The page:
Fox under the moon

Fox under the moon
Oils and collage

Greenwich, Piper's Wharf 2005

Greenwich, Piper's Wharf 2005
Greenwich, Piper's Wharf 2005

Gate to Topkapi Palace

Gate to Topkapi Palace
Through the gate you can see the Blue Mosque.

Unfinished street!

Unfinished street!
A fabulously scruffy Turkish street. Haven't yet finished, but I won't add much more...

In Asia!

In Asia!
A beautiful mosque on the Asian shore.

Uskudar fish market

Uskudar fish market
We found this market on the Asian shore of Istanbul.

The Harem

The Harem
A view of the harem at the Topkapi Palace.

Elderly gentleman

Elderly gentleman
A thoughtful looking man near the Grand Bazaar.

Girl in souk

Girl in souk
Girl strokes cat in souk


Free spirit in Morocco

In the Medina

In the Medina
The light falls through the arches onto jewels and treasures


Goats along a dusty derb

Dyer's Souk in Marrakesh - has a long and complicated name!

Dyer's Souk in Marrakesh - has a long and complicated name!
We actually didn't find this much colour!

Woman sitting infront of a mosque (not really in the shade)

Woman sitting infront of a mosque (not really in the shade)
Just have to add the mosque!

Thoughtful old man, Marrakesh

Thoughtful old man, Marrakesh
The boxes haven't yet been added!

Tuesday, 5 May 2009

Listening to Eric Clapton

Listening to Eric Clapton whilst sorting out all my artynesses - tomorrow I'm going to the east end to search out some bits of bridge - there's some by brick lane and kingsland road of an old disused line that ran from Broad Street. I need to make sure my project is wide-ranging - i.e. doesn't just look at Southwark. At the moment I am collating my work for my portfolio - there is an archaeological theme of course! I have a mix of artefact drawings, some more expressive pieces, reconstruction, section drawings and stuff from my book. Just finishing my Mississippi Delta Blues project as well - Bessie Smith and the singers of the Classic Blues period (1920s-ish)...

Monday, 4 May 2009

Poetry critique

I've sent some poems off to the Poetry Society to critique - it costs slightly less as I am a member. We shall see what they say! I also got sent a free book and CD of this really cool poet (Felix Dennis) called "Island Dreams". Check out:


Favourite Poem

My favourite poem on the other hand is by Robert Frost!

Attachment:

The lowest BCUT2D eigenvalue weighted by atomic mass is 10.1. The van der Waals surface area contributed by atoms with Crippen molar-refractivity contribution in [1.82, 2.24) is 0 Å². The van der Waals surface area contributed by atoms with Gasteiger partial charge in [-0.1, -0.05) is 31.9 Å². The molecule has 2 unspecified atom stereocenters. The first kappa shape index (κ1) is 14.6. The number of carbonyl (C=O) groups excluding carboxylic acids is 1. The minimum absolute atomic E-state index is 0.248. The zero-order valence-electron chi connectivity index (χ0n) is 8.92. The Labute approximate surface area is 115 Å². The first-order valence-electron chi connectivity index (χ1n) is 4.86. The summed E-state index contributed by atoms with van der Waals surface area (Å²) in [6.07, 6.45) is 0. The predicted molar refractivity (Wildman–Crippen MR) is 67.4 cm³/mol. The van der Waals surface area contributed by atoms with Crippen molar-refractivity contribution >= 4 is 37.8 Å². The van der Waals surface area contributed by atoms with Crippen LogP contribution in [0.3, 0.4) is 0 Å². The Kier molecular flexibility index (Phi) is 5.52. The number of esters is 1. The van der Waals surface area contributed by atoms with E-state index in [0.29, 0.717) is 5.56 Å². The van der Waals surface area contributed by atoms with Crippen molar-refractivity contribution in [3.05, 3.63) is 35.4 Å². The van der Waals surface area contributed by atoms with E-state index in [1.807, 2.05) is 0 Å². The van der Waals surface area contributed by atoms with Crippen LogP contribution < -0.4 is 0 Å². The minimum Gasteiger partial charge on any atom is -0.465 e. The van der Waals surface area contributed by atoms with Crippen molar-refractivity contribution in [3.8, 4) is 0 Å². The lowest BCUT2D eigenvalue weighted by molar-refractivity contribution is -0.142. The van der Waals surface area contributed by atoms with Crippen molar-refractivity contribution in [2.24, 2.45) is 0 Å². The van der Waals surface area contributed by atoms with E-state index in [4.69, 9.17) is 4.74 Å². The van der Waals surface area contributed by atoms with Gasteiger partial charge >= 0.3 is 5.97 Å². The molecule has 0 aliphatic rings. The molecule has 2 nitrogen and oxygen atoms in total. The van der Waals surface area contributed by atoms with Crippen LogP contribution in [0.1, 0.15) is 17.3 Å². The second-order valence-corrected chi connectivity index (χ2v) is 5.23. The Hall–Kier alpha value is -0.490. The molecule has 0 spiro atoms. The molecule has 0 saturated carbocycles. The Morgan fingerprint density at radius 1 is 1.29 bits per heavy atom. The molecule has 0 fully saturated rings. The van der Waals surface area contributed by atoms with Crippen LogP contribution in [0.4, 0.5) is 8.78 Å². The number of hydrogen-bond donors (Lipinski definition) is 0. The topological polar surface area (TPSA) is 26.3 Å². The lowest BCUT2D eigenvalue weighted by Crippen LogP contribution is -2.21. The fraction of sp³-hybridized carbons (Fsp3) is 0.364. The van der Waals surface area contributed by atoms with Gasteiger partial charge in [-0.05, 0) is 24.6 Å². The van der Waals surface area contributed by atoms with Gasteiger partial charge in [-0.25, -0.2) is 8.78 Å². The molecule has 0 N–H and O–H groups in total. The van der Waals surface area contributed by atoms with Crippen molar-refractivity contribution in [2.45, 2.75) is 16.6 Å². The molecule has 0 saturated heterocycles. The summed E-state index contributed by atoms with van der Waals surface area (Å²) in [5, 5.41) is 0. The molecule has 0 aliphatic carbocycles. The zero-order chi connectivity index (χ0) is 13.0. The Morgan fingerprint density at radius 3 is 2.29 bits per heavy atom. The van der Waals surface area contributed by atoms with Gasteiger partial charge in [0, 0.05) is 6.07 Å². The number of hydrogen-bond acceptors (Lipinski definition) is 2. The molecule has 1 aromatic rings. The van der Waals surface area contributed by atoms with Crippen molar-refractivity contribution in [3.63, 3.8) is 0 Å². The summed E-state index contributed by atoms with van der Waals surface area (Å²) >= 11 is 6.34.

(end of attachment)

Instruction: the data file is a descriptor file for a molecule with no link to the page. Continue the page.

Stopping By Woods On A Snowy Evening
Whose woods these are I think I know.
His house is in the village though;
He will not see me stopping here
To watch his woods fill up with snow.
My little horse must think it queer
To stop without a farmhouse near
Between the woods and frozen lake
The darkest evening of the year.
He gives his harness bells a shake
To ask if there is some mistake.
The only other sound's the sweep
Of easy wind and downy flake.
The woods are lovely, dark and deep.
But I have promises to keep,
And miles to go before I sleep,
And miles to go before I sleep.

This poem is just really simple and beautiful - it makes me think of being all warm and snuggly inside with the snow outside, like the feeling at Christmas time! I love all Robert Frost stuff!!!
Horrible poem! But so horrible, it's quite good! Is this the worst poem in the world??

A Tragedy
Theophilus Marzials

Death! Plop.The barges down in the river flop.
Flop, plop.
Above, beneath.From the slimy branches the grey drips drop,As they scraggle black on the thin grey sky,Where the black cloud rack-hackles drizzle and flyTo the oozy waters, that lounge and flopOn the black scrag piles, where the loose cords plop,As the raw wind whines in the thin tree-top.
Plop, plop.
And scudding byThe boatmen call out hoy! and hey!All is running water and sky,
And my head shrieks -- "Stop,"
And my heart shrieks -- "Die."* * * * * My thought is running out of my head;My love is running out of my heart,My soul runs after, and leaves me as dead,For my life runs after to catch them -- and fledThey all are every one! -- and I stand, and start,At the water that oozes up, plop and plop,On the barges that flop And dizzy me dead. I might reel and drop. Plop. Dead.
And the shrill wind whines in the thin tree-top Flop, plop.* * * * *A curse on him. Ugh! yet I knew -- I knew --If a woman is false can a friend be true?It was only a lie from beginning to end --
My Devil -- My "Friend"I had trusted the whole of my living to!
Ugh; and I knew!
So what do I care,And my head is empty as air --
I can do,
I can dare,
(Plop, plop
The barges flop
Drip drop.)
I can dare! I can dare!And let myself all run away with my headAnd stop.
Plop, flop. Plop.

Just wow!


Carol Ann Duffy is the new Poet Laureate! yay!

First female laureate!

Sunday, 3 May 2009

Ragged London

"No spectator has ever been bold enough to grapple with the back streets - the human warrens - on the south side of the metropolis..." John Hollingshead, Ragged London.

My favourite Southwark character is Springheeled Jack - but I don't think he really exists, which is probably just as well! Built on the back of more famous criminals such as Jack the Ripper, our springheeled friend was a 19th century urban legend - a shady figure, haunting the backstreets and alleyways of deserted dockland areas and rookeries, so called because of his nasty habit of pouncing on women when they least expected it. Another characteristic of his was belching flames and laughing madly in people's faces - what a rotter. He is supposed to have thrown an unfortunate prostitute to her death in Folly Ditch, part of the Dickensian slum known as Jacob's Island.